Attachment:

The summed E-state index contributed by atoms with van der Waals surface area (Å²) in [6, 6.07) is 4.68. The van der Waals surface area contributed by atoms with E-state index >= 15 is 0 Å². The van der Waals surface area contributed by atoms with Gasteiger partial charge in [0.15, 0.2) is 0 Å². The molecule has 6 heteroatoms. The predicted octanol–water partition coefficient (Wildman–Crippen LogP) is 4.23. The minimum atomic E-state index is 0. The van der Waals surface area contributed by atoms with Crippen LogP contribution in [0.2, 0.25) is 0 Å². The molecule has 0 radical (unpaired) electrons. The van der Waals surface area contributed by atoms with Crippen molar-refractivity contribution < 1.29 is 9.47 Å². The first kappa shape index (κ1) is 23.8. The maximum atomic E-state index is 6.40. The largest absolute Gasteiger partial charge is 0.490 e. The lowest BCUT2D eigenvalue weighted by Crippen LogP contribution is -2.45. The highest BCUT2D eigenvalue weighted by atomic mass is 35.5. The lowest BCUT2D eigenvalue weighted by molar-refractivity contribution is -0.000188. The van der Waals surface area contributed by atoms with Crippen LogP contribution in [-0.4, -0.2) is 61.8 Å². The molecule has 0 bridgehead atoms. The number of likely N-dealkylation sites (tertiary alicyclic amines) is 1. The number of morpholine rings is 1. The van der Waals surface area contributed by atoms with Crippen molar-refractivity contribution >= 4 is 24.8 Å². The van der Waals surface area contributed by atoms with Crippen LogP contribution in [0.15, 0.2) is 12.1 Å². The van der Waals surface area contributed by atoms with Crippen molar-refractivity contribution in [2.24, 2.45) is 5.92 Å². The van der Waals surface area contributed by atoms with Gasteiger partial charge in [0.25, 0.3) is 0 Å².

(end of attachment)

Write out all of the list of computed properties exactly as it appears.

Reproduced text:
The summed E-state index contributed by atoms with van der Waals surface area (Å²) in [6, 6.07) is 4.68. The van der Waals surface area contributed by atoms with E-state index >= 15 is 0 Å². The van der Waals surface area contributed by atoms with Gasteiger partial charge in [0.15, 0.2) is 0 Å². The molecule has 6 heteroatoms. The predicted octanol–water partition coefficient (Wildman–Crippen LogP) is 4.23. The minimum atomic E-state index is 0. The van der Waals surface area contributed by atoms with Crippen LogP contribution in [0.2, 0.25) is 0 Å². The molecule has 0 radical (unpaired) electrons. The van der Waals surface area contributed by atoms with Crippen molar-refractivity contribution < 1.29 is 9.47 Å². The first kappa shape index (κ1) is 23.8. The maximum atomic E-state index is 6.40. The largest absolute Gasteiger partial charge is 0.490 e. The lowest BCUT2D eigenvalue weighted by Crippen LogP contribution is -2.45. The highest BCUT2D eigenvalue weighted by atomic mass is 35.5. The lowest BCUT2D eigenvalue weighted by molar-refractivity contribution is -0.000188. The van der Waals surface area contributed by atoms with Crippen LogP contribution in [-0.4, -0.2) is 61.8 Å². The molecule has 0 bridgehead atoms. The number of likely N-dealkylation sites (tertiary alicyclic amines) is 1. The number of morpholine rings is 1. The van der Waals surface area contributed by atoms with Crippen molar-refractivity contribution >= 4 is 24.8 Å². The van der Waals surface area contributed by atoms with Crippen LogP contribution in [0.15, 0.2) is 12.1 Å². The van der Waals surface area contributed by atoms with Crippen molar-refractivity contribution in [2.24, 2.45) is 5.92 Å². The van der Waals surface area contributed by atoms with Gasteiger partial charge in [0.25, 0.3) is 0 Å².